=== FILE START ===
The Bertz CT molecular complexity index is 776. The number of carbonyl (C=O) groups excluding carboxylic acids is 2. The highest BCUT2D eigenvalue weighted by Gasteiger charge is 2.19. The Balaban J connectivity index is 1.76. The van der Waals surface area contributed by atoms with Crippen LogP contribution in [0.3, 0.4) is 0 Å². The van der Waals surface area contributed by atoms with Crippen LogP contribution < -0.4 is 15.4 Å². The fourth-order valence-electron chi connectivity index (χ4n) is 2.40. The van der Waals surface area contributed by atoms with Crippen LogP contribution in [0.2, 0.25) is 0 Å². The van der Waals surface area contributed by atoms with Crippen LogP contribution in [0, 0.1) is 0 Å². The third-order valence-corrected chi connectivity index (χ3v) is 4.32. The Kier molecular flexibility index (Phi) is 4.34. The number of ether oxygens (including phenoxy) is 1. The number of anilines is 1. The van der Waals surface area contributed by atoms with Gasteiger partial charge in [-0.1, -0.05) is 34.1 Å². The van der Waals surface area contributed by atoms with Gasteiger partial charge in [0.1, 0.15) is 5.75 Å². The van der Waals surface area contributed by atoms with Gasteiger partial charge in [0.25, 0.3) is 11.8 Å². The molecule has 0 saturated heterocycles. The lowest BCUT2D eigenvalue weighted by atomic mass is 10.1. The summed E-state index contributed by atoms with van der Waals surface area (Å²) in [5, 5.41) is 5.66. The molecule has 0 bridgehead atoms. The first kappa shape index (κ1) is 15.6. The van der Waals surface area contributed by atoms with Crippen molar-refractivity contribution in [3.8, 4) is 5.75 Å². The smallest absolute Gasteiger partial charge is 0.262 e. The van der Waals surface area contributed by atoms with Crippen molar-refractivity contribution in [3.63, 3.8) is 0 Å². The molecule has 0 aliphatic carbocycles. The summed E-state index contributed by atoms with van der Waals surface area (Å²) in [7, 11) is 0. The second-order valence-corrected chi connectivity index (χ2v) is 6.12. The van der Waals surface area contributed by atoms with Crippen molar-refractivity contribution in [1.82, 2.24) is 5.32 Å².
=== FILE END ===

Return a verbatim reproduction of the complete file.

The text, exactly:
The Bertz CT molecular complexity index is 776. The number of carbonyl (C=O) groups excluding carboxylic acids is 2. The highest BCUT2D eigenvalue weighted by Gasteiger charge is 2.19. The Balaban J connectivity index is 1.76. The van der Waals surface area contributed by atoms with Crippen LogP contribution in [0.3, 0.4) is 0 Å². The van der Waals surface area contributed by atoms with Crippen LogP contribution < -0.4 is 15.4 Å². The fourth-order valence-electron chi connectivity index (χ4n) is 2.40. The van der Waals surface area contributed by atoms with Crippen LogP contribution in [0.2, 0.25) is 0 Å². The van der Waals surface area contributed by atoms with Crippen LogP contribution in [0, 0.1) is 0 Å². The third-order valence-corrected chi connectivity index (χ3v) is 4.32. The Kier molecular flexibility index (Phi) is 4.34. The number of ether oxygens (including phenoxy) is 1. The number of anilines is 1. The van der Waals surface area contributed by atoms with Gasteiger partial charge in [-0.1, -0.05) is 34.1 Å². The van der Waals surface area contributed by atoms with Gasteiger partial charge in [0.1, 0.15) is 5.75 Å². The van der Waals surface area contributed by atoms with Gasteiger partial charge in [0.25, 0.3) is 11.8 Å². The molecule has 0 saturated heterocycles. The lowest BCUT2D eigenvalue weighted by atomic mass is 10.1. The summed E-state index contributed by atoms with van der Waals surface area (Å²) in [5, 5.41) is 5.66. The molecule has 0 bridgehead atoms. The first kappa shape index (κ1) is 15.6. The van der Waals surface area contributed by atoms with Crippen molar-refractivity contribution in [3.8, 4) is 5.75 Å². The smallest absolute Gasteiger partial charge is 0.262 e. The van der Waals surface area contributed by atoms with Crippen molar-refractivity contribution in [3.63, 3.8) is 0 Å². The molecule has 0 aliphatic carbocycles. The summed E-state index contributed by atoms with van der Waals surface area (Å²) in [7, 11) is 0. The second-order valence-corrected chi connectivity index (χ2v) is 6.12. The van der Waals surface area contributed by atoms with Crippen molar-refractivity contribution in [1.82, 2.24) is 5.32 Å².